you will likely be puzzled all the heck why it does not recognise your
    methods.
    --
    Canadian Mind Products, Roedy Green.
    http://mindprod.com Java custom programming, consulting and coaching.
    Roedy Green, Feb 9, 2006
    #10
  11. EJP Guest

    Re: what are the other ways to prevent a class from being subclassed.one way is to declare the class final.

    Roedy Green wrote:
    > If it is an alternate implementation, you won't find out till run
    > time, or maybe never. The compile will be quite happy so long as your
    > method signatures you use match.


    You will definitely find out, because of super() being private, but
    actually we seem to be getting a fair way off the point here. A
    replacement class newly marked as 'final' will also have some
    'tantalizing' behaviour at runtime.

    > If it a totally unrelated class you will find out at compile time, and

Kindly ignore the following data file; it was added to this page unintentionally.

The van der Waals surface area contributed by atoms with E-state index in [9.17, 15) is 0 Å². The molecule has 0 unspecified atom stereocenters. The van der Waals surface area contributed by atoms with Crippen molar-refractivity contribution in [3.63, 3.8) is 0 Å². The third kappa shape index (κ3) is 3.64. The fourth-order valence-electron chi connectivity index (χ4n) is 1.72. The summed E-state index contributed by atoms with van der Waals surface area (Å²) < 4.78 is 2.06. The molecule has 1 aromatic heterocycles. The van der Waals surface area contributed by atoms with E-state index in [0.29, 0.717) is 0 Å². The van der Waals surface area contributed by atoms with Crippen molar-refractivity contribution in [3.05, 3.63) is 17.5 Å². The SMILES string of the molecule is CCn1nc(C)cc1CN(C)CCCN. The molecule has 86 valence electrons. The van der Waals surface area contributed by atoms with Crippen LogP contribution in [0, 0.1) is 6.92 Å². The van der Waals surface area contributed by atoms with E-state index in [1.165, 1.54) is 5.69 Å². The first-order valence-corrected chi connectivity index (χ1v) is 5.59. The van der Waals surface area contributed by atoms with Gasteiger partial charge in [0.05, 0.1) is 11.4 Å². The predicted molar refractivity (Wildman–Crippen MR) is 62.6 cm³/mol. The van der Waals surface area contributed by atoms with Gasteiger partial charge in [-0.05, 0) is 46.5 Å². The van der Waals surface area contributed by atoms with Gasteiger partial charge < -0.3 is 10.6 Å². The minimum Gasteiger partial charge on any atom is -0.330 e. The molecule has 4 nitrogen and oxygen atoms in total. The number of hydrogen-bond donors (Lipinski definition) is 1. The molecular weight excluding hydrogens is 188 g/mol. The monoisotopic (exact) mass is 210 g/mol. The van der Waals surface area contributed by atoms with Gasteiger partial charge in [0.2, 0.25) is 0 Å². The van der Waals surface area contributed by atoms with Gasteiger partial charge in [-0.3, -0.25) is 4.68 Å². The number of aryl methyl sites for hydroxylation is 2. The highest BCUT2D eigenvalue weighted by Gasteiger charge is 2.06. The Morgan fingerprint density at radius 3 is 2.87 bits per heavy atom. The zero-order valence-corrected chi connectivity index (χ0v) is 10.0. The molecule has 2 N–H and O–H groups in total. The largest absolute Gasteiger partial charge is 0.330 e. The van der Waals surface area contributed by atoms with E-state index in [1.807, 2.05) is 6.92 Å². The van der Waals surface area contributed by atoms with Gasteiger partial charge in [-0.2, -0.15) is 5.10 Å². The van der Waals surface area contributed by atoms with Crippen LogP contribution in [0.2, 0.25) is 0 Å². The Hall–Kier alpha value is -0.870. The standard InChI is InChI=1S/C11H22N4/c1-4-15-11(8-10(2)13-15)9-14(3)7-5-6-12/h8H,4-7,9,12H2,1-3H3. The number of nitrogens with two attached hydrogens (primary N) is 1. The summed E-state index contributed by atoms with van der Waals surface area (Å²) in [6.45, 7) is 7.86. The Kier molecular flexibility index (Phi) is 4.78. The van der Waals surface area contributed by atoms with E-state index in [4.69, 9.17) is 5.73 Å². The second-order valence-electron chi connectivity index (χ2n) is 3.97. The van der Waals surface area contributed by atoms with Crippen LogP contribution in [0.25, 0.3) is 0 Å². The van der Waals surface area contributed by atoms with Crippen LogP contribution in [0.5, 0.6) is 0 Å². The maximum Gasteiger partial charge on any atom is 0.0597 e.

> you will likely be puzzled all the heck why it does not recognise your
    > methods.


    My compiler complains about not being able to call super() because it is
    private. This doesn't puzzle me. I don't know what is meant by 'not
    recognizing your methods'.

    I was really only answering the OP's question for completeness, not to
    advocate any particular style, but the use of this pattern e.g. for
    factory or singleton classes seems perfectly legitimate to me, and not
    'tantalising'.
    EJP, Feb 9, 2006
    #11
  12. Roedy Green Guest

    On Thu, 09 Feb 2006 08:36:19 GMT, EJP
    <> wrote, quoted or indirectly quoted
    someone who said :

    >You will definitely find out, because of super() being private, but
    >actually we seem to be getting a fair way off the point here. A
    >replacement class newly marked as 'final' will also have some
    >'tantalizing' behaviour at runtime.


    I am confused since we have been discussing vaguely related issues in
    different threads.

    1. if you use wildcard imports you can get he wrong class and not
    notice even at run time. All that has to happen is the signatures to
    match of the methods you actually use.